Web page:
Yummy: The Last Days of A Southside Shorty, by G. Neri & Randy Duburke
Lee and Low Books – July 30, 2010 – Paperback – 96 pages
Source: Review Copy
I can’t recall when I first heard the story of Robert “Yummy” Sandifer, but I remember that it was sometime earlier this year. I was captivated and immediately haunted by the story of the eleven-year-old who, in 1994, was executed by members of his own gang after police attention in the wake of the shooting and killing of an innocent young bystander made him a liability. The sadness I felt at the death of his young victim, Shavon Dean, Yummy’s role in it and his own terrible suffering from severe abuse, and his eventual murder by two teenaged brothers, stayed with me for quite some time. No child should grow up this way, nor be faced with Yummy’s choices.
In May, I visited the office of Lee & Low Books with friends Amy and Natasha. We were given advance copies of Yummy: The Last Days of a Southside Shorty. Natasha was excited because she was familiar with the author’s work, but I had not yet made the connection between the graphic novel we were given, and the story that for days had left me with an ache in my heart. Using a fictitious character, Roger, a young boy Yummy’s age, as a witness and narrator to Yummy’s life, G. Neri and illustrator Randy Burke attempt to make sense where sense can hardly be made. They succeed, in words and illustrations, by asking the questions that prompt examination and hopefully inspire different choices than the ones Yummy made.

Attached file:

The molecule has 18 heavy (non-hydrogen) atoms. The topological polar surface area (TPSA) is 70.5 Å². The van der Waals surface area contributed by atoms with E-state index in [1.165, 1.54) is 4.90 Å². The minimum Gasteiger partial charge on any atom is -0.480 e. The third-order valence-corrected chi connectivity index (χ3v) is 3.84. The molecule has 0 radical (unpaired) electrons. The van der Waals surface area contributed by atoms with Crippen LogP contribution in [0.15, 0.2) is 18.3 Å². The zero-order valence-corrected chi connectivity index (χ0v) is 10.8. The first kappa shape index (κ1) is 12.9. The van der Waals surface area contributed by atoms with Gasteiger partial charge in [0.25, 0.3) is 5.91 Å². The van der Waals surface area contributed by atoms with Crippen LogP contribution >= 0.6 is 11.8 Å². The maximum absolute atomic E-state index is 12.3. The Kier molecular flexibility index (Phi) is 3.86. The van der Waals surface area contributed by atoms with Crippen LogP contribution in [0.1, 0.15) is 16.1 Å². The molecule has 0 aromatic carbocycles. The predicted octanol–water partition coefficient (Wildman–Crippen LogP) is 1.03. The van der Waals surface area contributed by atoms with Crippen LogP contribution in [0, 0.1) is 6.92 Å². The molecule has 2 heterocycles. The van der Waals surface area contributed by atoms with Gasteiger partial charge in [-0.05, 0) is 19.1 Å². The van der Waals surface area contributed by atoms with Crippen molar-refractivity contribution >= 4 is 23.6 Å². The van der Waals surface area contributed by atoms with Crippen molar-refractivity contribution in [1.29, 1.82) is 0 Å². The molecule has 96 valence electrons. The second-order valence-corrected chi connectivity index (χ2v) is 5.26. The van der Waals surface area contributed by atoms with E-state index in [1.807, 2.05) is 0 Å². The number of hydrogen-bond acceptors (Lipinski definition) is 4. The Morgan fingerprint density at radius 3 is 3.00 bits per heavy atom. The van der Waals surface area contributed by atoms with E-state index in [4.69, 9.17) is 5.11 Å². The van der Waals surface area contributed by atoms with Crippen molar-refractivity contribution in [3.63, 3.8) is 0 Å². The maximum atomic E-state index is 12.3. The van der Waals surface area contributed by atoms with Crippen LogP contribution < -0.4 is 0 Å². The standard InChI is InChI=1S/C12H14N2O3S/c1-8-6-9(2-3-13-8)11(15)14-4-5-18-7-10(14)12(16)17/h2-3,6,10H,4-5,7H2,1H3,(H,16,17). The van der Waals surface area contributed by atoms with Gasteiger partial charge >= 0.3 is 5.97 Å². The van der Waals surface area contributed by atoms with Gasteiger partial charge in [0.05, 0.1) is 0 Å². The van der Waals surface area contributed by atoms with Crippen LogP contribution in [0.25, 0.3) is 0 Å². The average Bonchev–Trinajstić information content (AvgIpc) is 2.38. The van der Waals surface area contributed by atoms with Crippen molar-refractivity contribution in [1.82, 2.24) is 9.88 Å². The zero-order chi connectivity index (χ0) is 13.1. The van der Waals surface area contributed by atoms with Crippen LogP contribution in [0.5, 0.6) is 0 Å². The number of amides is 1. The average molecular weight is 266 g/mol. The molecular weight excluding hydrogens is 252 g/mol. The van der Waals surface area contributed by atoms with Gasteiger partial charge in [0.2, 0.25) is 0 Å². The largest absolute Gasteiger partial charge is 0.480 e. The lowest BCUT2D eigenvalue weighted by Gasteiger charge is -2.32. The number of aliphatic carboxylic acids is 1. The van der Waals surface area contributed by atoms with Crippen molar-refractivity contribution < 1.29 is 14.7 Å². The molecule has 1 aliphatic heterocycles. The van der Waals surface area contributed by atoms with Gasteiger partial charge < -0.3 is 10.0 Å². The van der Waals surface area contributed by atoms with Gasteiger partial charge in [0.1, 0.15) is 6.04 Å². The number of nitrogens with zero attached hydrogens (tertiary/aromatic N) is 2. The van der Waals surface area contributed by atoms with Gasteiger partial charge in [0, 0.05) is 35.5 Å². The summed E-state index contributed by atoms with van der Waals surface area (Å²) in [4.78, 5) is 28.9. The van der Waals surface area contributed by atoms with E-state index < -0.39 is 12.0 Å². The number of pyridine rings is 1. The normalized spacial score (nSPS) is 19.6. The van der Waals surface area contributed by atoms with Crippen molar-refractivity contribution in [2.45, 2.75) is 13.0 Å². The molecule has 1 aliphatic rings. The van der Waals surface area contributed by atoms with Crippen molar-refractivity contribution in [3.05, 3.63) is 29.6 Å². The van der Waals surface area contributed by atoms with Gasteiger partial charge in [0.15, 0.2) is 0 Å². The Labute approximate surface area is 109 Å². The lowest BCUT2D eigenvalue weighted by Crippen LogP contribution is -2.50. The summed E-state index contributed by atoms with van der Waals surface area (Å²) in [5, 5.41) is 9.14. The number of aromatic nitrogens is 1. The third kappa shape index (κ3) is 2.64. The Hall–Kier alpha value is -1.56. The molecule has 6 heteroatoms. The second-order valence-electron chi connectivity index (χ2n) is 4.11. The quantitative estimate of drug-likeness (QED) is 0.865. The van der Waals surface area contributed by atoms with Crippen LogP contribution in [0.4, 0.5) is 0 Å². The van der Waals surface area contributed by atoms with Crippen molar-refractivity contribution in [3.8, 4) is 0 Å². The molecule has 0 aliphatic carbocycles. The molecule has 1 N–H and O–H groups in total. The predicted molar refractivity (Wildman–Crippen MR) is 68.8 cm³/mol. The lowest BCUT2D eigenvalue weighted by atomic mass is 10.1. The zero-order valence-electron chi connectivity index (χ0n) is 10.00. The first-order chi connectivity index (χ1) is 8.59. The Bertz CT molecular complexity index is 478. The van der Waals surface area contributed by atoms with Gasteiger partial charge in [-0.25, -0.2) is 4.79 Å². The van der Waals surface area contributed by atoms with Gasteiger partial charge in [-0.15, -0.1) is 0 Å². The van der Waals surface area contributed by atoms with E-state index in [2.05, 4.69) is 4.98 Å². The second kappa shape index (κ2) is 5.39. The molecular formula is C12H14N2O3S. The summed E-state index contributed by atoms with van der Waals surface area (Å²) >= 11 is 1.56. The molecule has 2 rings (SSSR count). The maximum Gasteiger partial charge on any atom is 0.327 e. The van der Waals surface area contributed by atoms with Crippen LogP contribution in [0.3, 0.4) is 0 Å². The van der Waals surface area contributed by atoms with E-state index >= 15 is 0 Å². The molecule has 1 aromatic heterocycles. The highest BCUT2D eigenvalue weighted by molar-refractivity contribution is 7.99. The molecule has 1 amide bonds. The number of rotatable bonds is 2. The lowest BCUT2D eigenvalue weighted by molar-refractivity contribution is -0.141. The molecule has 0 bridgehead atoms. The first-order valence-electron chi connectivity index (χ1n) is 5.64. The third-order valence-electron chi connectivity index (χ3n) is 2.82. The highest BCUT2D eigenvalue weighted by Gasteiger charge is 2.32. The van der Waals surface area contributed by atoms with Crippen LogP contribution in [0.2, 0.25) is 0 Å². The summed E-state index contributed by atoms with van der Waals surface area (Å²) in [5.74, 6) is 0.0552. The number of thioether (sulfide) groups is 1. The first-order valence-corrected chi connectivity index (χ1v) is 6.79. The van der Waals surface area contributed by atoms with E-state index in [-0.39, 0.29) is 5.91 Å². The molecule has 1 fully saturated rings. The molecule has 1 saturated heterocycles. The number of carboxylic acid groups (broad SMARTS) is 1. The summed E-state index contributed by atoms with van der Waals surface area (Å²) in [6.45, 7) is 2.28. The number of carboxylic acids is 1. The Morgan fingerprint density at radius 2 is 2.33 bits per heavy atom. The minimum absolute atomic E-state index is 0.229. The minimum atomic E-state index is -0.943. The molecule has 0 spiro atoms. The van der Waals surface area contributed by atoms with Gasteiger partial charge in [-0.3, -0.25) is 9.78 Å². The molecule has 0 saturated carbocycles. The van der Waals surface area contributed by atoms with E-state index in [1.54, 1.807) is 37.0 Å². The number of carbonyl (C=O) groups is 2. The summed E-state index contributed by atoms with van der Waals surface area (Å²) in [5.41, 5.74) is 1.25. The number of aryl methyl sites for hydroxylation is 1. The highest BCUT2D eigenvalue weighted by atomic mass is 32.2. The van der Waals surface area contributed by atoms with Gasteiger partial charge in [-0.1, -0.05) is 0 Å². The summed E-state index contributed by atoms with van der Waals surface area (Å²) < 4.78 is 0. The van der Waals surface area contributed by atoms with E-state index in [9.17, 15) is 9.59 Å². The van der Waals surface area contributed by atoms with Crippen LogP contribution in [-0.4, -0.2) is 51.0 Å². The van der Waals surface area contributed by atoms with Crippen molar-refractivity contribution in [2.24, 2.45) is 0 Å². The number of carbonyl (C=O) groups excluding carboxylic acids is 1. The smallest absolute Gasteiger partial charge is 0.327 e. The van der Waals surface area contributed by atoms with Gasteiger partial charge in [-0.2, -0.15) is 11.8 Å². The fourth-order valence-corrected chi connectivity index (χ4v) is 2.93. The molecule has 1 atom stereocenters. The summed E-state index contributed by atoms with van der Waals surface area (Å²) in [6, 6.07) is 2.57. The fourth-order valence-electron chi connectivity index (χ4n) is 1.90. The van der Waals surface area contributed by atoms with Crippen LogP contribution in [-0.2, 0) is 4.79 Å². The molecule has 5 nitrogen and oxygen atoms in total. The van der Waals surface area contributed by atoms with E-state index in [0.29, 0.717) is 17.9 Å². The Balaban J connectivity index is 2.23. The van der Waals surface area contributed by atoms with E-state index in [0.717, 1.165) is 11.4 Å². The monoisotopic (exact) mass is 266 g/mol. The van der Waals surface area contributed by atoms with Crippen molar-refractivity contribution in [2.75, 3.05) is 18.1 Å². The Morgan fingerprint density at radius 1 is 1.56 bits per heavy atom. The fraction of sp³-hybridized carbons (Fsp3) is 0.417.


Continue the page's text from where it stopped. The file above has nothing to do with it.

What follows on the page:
I strongly suggest that you check out this story for yourself. Both author and illustrator did an excellent job of portraying the complexities and intricacies of Robert Sandifer. The super sweet child who slept with a teddy bear and loved his grandmother -nicknamed Yummy for his love of sweets, and the unrelenting bully who would eventually kill in his search for a place where he belonged. As familiar as I was with the story, this was still an emotional read for me. The author did a wonderful job of sifting through the facts and rendering all of the pertinent details in a way that is accessible to young readers while complex enough for adults. This is a work that demands discussion. Prepare for a story that won’t easily let you go.
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